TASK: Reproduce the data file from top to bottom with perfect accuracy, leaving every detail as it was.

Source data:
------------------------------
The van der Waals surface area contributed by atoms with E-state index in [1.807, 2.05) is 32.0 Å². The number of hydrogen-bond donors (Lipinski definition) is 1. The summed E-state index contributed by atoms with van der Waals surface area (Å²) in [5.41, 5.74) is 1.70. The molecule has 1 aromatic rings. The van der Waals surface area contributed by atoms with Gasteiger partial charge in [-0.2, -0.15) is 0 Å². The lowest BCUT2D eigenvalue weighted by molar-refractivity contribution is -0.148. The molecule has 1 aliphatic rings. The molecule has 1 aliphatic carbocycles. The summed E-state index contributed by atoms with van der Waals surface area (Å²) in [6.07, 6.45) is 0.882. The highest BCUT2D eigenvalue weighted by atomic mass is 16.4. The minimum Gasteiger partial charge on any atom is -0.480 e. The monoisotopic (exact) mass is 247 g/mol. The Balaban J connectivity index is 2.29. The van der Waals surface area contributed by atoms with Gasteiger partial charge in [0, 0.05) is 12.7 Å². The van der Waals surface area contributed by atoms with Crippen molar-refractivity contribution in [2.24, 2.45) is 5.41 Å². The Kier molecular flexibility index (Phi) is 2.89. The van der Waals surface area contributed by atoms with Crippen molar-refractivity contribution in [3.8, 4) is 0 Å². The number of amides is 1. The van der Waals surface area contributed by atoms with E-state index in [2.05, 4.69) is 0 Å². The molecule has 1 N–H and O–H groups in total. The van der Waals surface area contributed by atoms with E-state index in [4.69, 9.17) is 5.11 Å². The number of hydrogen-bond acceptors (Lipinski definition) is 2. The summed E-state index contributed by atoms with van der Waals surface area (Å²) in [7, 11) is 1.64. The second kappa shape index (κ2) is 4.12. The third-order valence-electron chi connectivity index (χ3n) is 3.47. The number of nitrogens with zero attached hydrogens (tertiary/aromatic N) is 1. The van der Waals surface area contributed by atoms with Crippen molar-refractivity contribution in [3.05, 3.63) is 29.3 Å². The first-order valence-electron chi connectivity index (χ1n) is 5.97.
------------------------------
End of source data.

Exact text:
The van der Waals surface area contributed by atoms with E-state index in [1.807, 2.05) is 32.0 Å². The number of hydrogen-bond donors (Lipinski definition) is 1. The summed E-state index contributed by atoms with van der Waals surface area (Å²) in [5.41, 5.74) is 1.70. The molecule has 1 aromatic rings. The van der Waals surface area contributed by atoms with Gasteiger partial charge in [-0.2, -0.15) is 0 Å². The lowest BCUT2D eigenvalue weighted by molar-refractivity contribution is -0.148. The molecule has 1 aliphatic rings. The molecule has 1 aliphatic carbocycles. The summed E-state index contributed by atoms with van der Waals surface area (Å²) in [6.07, 6.45) is 0.882. The highest BCUT2D eigenvalue weighted by atomic mass is 16.4. The minimum Gasteiger partial charge on any atom is -0.480 e. The monoisotopic (exact) mass is 247 g/mol. The Balaban J connectivity index is 2.29. The van der Waals surface area contributed by atoms with Gasteiger partial charge in [0, 0.05) is 12.7 Å². The van der Waals surface area contributed by atoms with Crippen molar-refractivity contribution in [2.24, 2.45) is 5.41 Å². The Kier molecular flexibility index (Phi) is 2.89. The van der Waals surface area contributed by atoms with Crippen molar-refractivity contribution in [3.8, 4) is 0 Å². The number of amides is 1. The van der Waals surface area contributed by atoms with E-state index in [2.05, 4.69) is 0 Å². The molecule has 1 N–H and O–H groups in total. The van der Waals surface area contributed by atoms with E-state index in [4.69, 9.17) is 5.11 Å². The number of hydrogen-bond acceptors (Lipinski definition) is 2. The summed E-state index contributed by atoms with van der Waals surface area (Å²) in [7, 11) is 1.64. The second kappa shape index (κ2) is 4.12. The third-order valence-electron chi connectivity index (χ3n) is 3.47. The number of nitrogens with zero attached hydrogens (tertiary/aromatic N) is 1. The van der Waals surface area contributed by atoms with Crippen molar-refractivity contribution in [3.05, 3.63) is 29.3 Å². The first-order valence-electron chi connectivity index (χ1n) is 5.97.